What Do You Fu**ing Want?

Let’s get the facts straight. I wasn’t intoxicated when I left my passport in...

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Jamie Bonthron
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Let’s get the facts straight. I wasn’t intoxicated when I left my passport in...

Let’s get the facts straight. I wasn’t intoxicated when I left my passport in ReLeaf, 2244 Paradise Rd, Las Vegas.

But, my rookie tourist error (that I hasten to add has never happened before) was thankfully thwarted by the quick thinking and customer-focused attitude of a budtender whose name I wish I asked for so that I could thank her again here.

Thing is, when you go into a dispensary for the first time – you’re blown away by the lights, the product, and the sense of excitement that this is all really a thing. At that moment you need someone to support and guide you. 

That’s something US customer service is more than capable of. But on this side of the pond, I worry what our state of customer care might do to put off newbies to the whole cannabis space. 

Let me explain.

Red Sauce Or Brown Sauce?

For those of you unfamiliar with UK customer service – or are so traumatised by it that you’ve repressed the experience – let me just say that in general, it sucks. I am of course painting with an extra wide brush because there are brilliant in-store experiences available. But by and large, it’s not something we’re very good at.

The idea of someone smiling, looking intently into our eyes, ready to serve your needs as a consumer is such a rarity in the UK that when it is experienced, particularly with trips to places like the US, it feels uncomfortable. Great in-person salespeople are enthusiastic about their job, and the good ones can pretend. However genuine any given interaction with a staff member in a store doesn’t really matter because – even when faked – it makes being a customer so much better. And that’s critical for cannabis.

When you visit a burger van here in the United Kingdom, with the aim of securing a meaty treat, you might luck into experiencing the wonderful phrase, just before you are handed your food, “red sauce or brown sauce?”. It’ll likely be delivered with an indifference reserved for things like lint, and it’s the perfect microcosm for describing service in this neck of the woods. (For anyone who doesn’t know what brown sauce is, here you go)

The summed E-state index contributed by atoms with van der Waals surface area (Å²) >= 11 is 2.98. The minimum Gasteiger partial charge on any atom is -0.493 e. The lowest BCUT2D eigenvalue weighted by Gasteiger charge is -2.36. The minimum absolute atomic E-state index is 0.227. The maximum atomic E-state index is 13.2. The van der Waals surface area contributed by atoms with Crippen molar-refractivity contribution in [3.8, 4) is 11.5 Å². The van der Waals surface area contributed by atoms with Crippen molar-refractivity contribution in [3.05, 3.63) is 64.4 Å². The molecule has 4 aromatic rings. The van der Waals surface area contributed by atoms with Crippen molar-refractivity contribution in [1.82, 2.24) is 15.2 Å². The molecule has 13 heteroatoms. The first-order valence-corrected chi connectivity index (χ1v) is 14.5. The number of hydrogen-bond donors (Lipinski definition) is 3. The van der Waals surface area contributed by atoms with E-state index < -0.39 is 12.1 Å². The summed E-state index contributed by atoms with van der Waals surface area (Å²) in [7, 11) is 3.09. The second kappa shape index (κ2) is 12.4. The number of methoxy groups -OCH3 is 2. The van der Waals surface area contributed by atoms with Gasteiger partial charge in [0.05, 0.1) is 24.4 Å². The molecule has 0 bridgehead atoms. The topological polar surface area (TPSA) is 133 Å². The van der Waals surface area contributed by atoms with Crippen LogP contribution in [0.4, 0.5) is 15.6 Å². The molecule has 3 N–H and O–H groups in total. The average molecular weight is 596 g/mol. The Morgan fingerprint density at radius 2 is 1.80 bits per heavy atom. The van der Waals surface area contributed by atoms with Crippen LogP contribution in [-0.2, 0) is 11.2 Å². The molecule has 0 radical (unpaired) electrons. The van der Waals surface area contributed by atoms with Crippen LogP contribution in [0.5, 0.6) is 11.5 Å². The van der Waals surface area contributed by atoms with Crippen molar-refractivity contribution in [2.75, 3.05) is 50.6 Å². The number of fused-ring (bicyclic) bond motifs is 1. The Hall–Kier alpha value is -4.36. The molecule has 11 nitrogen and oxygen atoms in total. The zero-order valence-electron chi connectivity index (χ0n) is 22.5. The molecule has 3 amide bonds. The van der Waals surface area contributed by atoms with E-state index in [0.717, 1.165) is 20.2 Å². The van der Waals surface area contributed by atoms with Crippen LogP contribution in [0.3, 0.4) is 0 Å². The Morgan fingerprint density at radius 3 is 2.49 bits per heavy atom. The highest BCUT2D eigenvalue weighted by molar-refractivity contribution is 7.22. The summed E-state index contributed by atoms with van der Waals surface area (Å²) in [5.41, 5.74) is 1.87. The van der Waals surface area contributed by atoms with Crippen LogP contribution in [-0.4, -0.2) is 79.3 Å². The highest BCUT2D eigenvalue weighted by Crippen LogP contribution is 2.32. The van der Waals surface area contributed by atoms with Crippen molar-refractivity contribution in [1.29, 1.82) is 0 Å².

While that lack of care and interest in the customer is certainly suboptimal, burger vans will continue to exist, and people will continue to put up with that service because it’s what they’re used to. But the same can’t be said for cannabis – particularly for those who aren’t au fait with the green giant.

Feeling Dumb

Having recently left my passport on the counter of a dispensary while talking all things terps, I’m deeply familiar with that specific feeling where you’re the odd one out in a retail setting. In my case, it was masterfully handled by the kind member of ReLeaf who handed me my way home and left me feeling great about the whole thing.

You might have had that feeling yourself. You walk into a shop where you don’t understand the product or service and you feel dumb. Everyone there knows everything and you’re so stupid. This feels like a projection. But you get what I mean. For you, it might be a car dealership where you don’t know your piston from your push pin, or a builders merchant where a nut and bolt are interchangeable terms to you. For a large group of people on this planet, cannabis is that void of knowledge.

If we don’t treat those people with respect, welcome them in, and help them to understand what this is all about, we’ll lose them. 

Essentially, if you’re thinking of opening a dispensary in the UK once rec is legal, for the sake of your business and the consumer, put the latter first. There’s no escaping the fact that customer experience can have an enormous impact on brand.

What do you think?

Blog Author
Jamie Bonthron
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